USMNT Report: What We Don’t Know Ahead of Ghana

The United States is about to face Ghana. But what are the big unknowns heading into the game?
by Herb Scribner   |   Monday, June 16, 2014

USMNT Report - coverage of the United States Men's National Team

The long road to Brazil is over for the United States Men’s National Team.

We’ve been through so much to get here. There was the snowy showdown in Commerce City, the 0-0 draw in Estadio Azetca, the slap back to reality by Belgium, the ecstatically exciting win over Germany, the completely rout over Guatemala, the Dos A Cero win for a World Cup berth, and more. All of that has been leading to now.

Four years full of learning a new style, and then dropping it, integrating new players and building a foundation for the future has reached its tipping point. Starting today, the United States will begin its 2014 FIFA World Cup schedule with a match against the proverbial thorn-in-the-side, Ghana.

We all know the stakes going into this match. USMNT coach Jurgen Klinsmann, his staff, his players, analysts and fans alike all have spoken about how this is a must-win game for the Americans. Most opening games are must-wins for the team, as it puts them on a good path to advancing into the knockout stage. For the United States, it’s especially important given that Portugal and Germany — both packed with great players and both international heavyweights — await the Yanks in the proceeding group games.

It’s also important for a reason beyond what Brazil has to offer. Back stateside, American sports and overall culture is focused on this game. Casual Americans and sports fans alike know that this is the world’s biggest stage, and they know the history between the USA and Ghana — at least on a superficial level. People are going to be tuned into this game and looking for the result. A win from the United States would certainly strike hard and well with the American soccer culture, and solidify all of the team’s work from qualifying as legitimate and real. Winning a must-win in a culture where winning dominates all would be wickedly exciting.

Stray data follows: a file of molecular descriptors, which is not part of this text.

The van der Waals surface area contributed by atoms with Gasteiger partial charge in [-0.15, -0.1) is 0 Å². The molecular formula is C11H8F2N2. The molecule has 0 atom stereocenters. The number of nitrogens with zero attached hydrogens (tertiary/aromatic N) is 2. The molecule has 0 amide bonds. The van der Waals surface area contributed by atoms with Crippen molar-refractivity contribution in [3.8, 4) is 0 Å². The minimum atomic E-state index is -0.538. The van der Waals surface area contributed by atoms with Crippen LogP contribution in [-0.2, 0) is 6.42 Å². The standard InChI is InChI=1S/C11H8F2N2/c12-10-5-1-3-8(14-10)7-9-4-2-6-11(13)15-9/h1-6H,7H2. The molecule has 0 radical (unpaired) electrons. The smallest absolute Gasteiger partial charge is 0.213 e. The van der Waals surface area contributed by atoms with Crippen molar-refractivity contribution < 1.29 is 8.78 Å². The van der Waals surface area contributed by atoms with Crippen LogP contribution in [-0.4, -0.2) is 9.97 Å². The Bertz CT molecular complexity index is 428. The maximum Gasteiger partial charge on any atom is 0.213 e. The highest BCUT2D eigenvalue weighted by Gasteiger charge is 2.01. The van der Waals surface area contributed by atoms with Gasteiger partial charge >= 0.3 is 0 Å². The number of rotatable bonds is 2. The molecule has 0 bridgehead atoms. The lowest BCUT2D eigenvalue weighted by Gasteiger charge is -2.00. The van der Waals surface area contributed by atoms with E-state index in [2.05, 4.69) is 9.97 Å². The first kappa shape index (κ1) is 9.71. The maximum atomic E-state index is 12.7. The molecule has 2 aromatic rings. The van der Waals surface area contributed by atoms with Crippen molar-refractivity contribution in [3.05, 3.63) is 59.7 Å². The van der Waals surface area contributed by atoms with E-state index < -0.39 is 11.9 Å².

We all know that Klinsmann has had to make decisions about his players — some for the better, others for the worst. We’re still unsure what the opening lineup will be, or if some of the more inexperienced players will get a shot on the pitch. And that, too, is something we know. We all understand that the United States is the biggest enigma in the tournament at this point. Guessing a lineup is near impossible, trying to figure out how the USA is going to play is beyond difficult. There’s no script to follow, no pages to skim, no playbook to read-through. Klinsmann has created a team, system and structure that no other team can truly understand.

But we know all this. So what don’t we know?

We don’t know whether the USA has what it takes to exorcise the demons and defeat Ghana. Ghana, though not close to being as much of a powerhouse as Germany or Portugal, has some talented players that can cause problems for the Americans. We don’t know if the USA can take that down, step over the hump that Ghana has provided during the last two World Cups and give itself a chance to advance to the knockout tournament.

This World Cup has already been off to an exciting start. The defending champions Spain were embarrassed by Holland, CONCACAF’s lesser side Costa Rica upset 2010 World Cup semi-finalists Uruguay and goals have come in bunches.

Now it’s time to see what the USA will bring to a World Cup that’s an open game and that has been unpredictable to the last second.

We don’t know what’s going to happen in today’s game. All we know is what has happened before and what the USA has gone through to get to Estadio das Dunas. We know Klinsmann’s been tinkering, Landon Donovan isn’t with the team, the Kyle Beckerman and Jermaine Jones debate still rages on and that the USA has a tough group ahead of them.

And now it’s time to see if all that we know, all that we’ve seen, all that we’ve commentated, analyzed and talked about over the last 4 years, has been building to a run of success or failure and disappointment.

But the USA, and its fans, do believe and know one thing:

They. They believe. They believe that. They believe that they will win.

NEXT UP: June 16 – World Cup: United States vs. Ghana, Estadio das Dunas, Natal, Brazil. 6 p.m. EST, ESPN, WatchESPN.

Herb SCRIBNER

Nationality:
USA
College:
UMass Amherst
Club Domestic:
RSL
Club Foreign:
FC Barcelona
SN managing editor and award-winning journalist, Herb has always been known as "The Soccer Guy" wherever he goes. He's a leftback in most outdoor and indoor leagues. He also writes for Deseret News National.
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